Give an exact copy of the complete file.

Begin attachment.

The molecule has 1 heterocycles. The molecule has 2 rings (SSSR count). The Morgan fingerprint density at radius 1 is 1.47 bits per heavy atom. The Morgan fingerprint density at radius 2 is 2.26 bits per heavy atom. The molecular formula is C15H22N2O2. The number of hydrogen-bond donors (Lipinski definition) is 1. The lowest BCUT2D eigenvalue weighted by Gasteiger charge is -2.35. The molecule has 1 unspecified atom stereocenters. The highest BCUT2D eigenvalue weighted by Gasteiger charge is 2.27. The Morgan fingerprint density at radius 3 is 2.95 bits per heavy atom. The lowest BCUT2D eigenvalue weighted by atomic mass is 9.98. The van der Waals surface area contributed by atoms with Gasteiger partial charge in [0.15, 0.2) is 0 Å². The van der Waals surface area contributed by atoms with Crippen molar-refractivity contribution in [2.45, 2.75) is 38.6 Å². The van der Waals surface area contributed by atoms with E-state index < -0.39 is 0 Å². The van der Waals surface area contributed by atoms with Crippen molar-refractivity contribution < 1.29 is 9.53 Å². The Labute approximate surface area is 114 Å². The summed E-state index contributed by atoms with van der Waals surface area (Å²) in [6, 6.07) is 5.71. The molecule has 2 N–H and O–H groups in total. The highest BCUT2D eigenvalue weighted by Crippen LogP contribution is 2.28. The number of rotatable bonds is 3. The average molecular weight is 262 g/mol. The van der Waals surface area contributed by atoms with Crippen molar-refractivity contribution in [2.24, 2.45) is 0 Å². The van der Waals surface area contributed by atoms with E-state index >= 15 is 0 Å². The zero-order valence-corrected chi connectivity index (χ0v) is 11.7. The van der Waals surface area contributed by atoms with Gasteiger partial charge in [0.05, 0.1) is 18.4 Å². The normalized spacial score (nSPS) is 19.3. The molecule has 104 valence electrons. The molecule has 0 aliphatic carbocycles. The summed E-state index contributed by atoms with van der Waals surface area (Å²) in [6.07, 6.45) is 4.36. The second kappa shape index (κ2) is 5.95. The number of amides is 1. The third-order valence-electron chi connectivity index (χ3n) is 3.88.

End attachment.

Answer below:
The molecule has 1 heterocycles. The molecule has 2 rings (SSSR count). The Morgan fingerprint density at radius 1 is 1.47 bits per heavy atom. The Morgan fingerprint density at radius 2 is 2.26 bits per heavy atom. The molecular formula is C15H22N2O2. The number of hydrogen-bond donors (Lipinski definition) is 1. The lowest BCUT2D eigenvalue weighted by Gasteiger charge is -2.35. The molecule has 1 unspecified atom stereocenters. The highest BCUT2D eigenvalue weighted by Gasteiger charge is 2.27. The Morgan fingerprint density at radius 3 is 2.95 bits per heavy atom. The lowest BCUT2D eigenvalue weighted by atomic mass is 9.98. The van der Waals surface area contributed by atoms with Gasteiger partial charge in [0.15, 0.2) is 0 Å². The van der Waals surface area contributed by atoms with Crippen molar-refractivity contribution in [2.45, 2.75) is 38.6 Å². The van der Waals surface area contributed by atoms with E-state index < -0.39 is 0 Å². The van der Waals surface area contributed by atoms with Crippen molar-refractivity contribution < 1.29 is 9.53 Å². The Labute approximate surface area is 114 Å². The summed E-state index contributed by atoms with van der Waals surface area (Å²) in [6, 6.07) is 5.71. The molecule has 2 N–H and O–H groups in total. The highest BCUT2D eigenvalue weighted by Crippen LogP contribution is 2.28. The number of rotatable bonds is 3. The average molecular weight is 262 g/mol. The van der Waals surface area contributed by atoms with Crippen molar-refractivity contribution in [2.24, 2.45) is 0 Å². The van der Waals surface area contributed by atoms with E-state index >= 15 is 0 Å². The zero-order valence-corrected chi connectivity index (χ0v) is 11.7. The van der Waals surface area contributed by atoms with Gasteiger partial charge in [0.05, 0.1) is 18.4 Å². The normalized spacial score (nSPS) is 19.3. The molecule has 104 valence electrons. The molecule has 0 aliphatic carbocycles. The summed E-state index contributed by atoms with van der Waals surface area (Å²) in [6.07, 6.45) is 4.36. The second kappa shape index (κ2) is 5.95. The number of amides is 1. The third-order valence-electron chi connectivity index (χ3n) is 3.88.